Of course Marshall should be double covered, but Seattle needs to press the WR’s, and they need to figure out a way to help Chancellor, the LB’s and Tru out, because right now none of them can cover worth a damn.

  22. Kiffin is old and tired and has lost it. But I wouldnt mind him being a consultant to Seattle. Perhaps an outside unbiased opinion on how to fix our defensive problems is needed. Im not sure Kiffin is the savior, but he’s better than not trying anything. ANd our coaches have proven they dont have a clue on how to fix things.

    Just so long as they dont stay in Cover 2 all day, which was Kiffins style. The Ruskell years proved that wasnt a good strategy..its innovate or get beat.

  23. Dukeshire says:

    How does one double a WR *and* play off coverage? The fact of the matter is Seattle rarely if ever this season, doubles a receiver. They will either press Marshall *or* play off, in single coverage. Most likely press, as they’ve done with all the #1 receivers most of the season.

  24. PugetHawk says:

    What position should the Hawks address first in the 2013 Draft?

    I am thinking WR or OLB depending on best available. Help at corner is a must too. That way Trufant can move to back-up safety. Maybe grab a solid TE to grow into a replacement for Miller.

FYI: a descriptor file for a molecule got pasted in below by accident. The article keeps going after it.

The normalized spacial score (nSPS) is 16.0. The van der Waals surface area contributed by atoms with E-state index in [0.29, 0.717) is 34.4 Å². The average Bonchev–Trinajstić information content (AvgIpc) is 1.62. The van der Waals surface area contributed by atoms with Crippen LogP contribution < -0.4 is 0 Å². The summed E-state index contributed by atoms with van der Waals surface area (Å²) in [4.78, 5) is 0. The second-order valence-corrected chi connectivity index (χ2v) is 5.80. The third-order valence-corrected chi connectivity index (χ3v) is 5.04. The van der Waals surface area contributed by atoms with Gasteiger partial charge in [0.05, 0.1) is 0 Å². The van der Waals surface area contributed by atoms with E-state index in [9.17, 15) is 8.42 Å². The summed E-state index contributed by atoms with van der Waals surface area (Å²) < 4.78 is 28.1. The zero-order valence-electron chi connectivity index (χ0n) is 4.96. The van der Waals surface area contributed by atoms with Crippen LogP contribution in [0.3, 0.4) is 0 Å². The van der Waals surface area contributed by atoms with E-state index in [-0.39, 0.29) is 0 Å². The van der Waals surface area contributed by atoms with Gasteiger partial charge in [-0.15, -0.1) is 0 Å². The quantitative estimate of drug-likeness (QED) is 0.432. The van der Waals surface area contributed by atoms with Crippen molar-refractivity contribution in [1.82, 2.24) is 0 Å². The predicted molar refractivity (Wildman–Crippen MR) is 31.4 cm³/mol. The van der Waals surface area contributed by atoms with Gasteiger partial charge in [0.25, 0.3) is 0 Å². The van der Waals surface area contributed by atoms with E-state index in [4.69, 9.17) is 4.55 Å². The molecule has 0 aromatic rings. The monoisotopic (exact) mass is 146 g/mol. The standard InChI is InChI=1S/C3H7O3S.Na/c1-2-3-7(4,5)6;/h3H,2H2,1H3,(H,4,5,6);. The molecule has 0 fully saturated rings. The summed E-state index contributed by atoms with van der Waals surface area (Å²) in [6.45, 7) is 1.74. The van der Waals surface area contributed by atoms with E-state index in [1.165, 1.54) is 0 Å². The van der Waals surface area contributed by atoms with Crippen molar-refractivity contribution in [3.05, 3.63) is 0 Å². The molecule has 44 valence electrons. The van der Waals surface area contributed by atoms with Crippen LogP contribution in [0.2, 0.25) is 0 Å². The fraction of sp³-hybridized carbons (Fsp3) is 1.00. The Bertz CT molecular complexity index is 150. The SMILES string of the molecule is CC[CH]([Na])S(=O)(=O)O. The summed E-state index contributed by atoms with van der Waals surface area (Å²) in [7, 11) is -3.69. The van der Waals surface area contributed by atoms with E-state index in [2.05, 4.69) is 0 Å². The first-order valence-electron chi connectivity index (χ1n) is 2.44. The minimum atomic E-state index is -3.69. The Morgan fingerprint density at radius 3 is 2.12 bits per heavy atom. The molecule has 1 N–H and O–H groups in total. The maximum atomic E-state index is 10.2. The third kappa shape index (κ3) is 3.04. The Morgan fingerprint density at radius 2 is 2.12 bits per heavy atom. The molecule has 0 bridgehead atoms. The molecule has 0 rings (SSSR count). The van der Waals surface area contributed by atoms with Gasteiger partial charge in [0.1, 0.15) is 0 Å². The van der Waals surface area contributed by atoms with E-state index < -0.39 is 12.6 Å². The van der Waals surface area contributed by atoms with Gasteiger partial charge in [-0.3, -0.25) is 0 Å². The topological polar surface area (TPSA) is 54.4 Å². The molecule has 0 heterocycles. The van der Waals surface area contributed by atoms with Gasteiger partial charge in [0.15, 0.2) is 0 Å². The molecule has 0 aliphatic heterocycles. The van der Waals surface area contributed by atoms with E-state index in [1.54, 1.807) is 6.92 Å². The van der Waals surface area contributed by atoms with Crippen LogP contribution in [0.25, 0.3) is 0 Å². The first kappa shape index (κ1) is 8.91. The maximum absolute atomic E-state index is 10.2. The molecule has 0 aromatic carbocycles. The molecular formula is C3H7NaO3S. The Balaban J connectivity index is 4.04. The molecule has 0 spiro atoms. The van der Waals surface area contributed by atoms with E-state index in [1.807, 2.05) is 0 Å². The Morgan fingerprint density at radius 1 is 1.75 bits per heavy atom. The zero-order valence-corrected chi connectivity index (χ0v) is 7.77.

25. Dukeshire says:

    To me, right now, a 3 down DT (ideally 3-tech) and WR or Corner.

  26. DUke–Simple: they keep a corner, playing off-man, on him, and a safety pretty much dedicated to him as well.

    Thats what they did vs Detroit. Vs Miami, they left the slot guy open all day long as well.

    I expect Thurmond to make more mistakes than Tru, but his physical superiority (speed/agility) I fully expect will more than make up for his rust and lack of experience. Thats not to say I think Thurmond will play great in the slot–he wont. Just better than Tru. Or at least I hope so.

  27. Dukeshire says:

    That’s not what they did vs Detroit and Miami. They played off at times, but the slot was always covered. The slot has nothing to do with it. If you’re doubling a WR, you press him at the line and rotate a safety over him. Giving free release while playing off only to then try to get two players on him defeats the purpose. (And I’m not trying to be rude, it’s just what you are saying is incorrect. Unless you’re in zone, then you flood the zone which is much different than schemes Seattle runs.)

  28. Duke–watch those games again. They played off almost continually in Detroit, and had a safety pretty much dedicated to the guy as well. They’ve done this for years. It made no sense to me either when I watched it happening, but there you go, Im not a DC in the NFL so what do I know?!

  29. In Miami they kept Tru way off Best, and Best ran circles around him, just as anyone with any brains expected.

*
We welcome comments. Please keep them civil, short and to the point. ALL CAPS, spam, obscene, profane, abusive and off topic comments will be deleted. Repeat offenders will be blocked. Thanks for taking part and abiding by these simple rules.

JavaScript is required to post comments.

Follow the comments on this post with RSS 2.0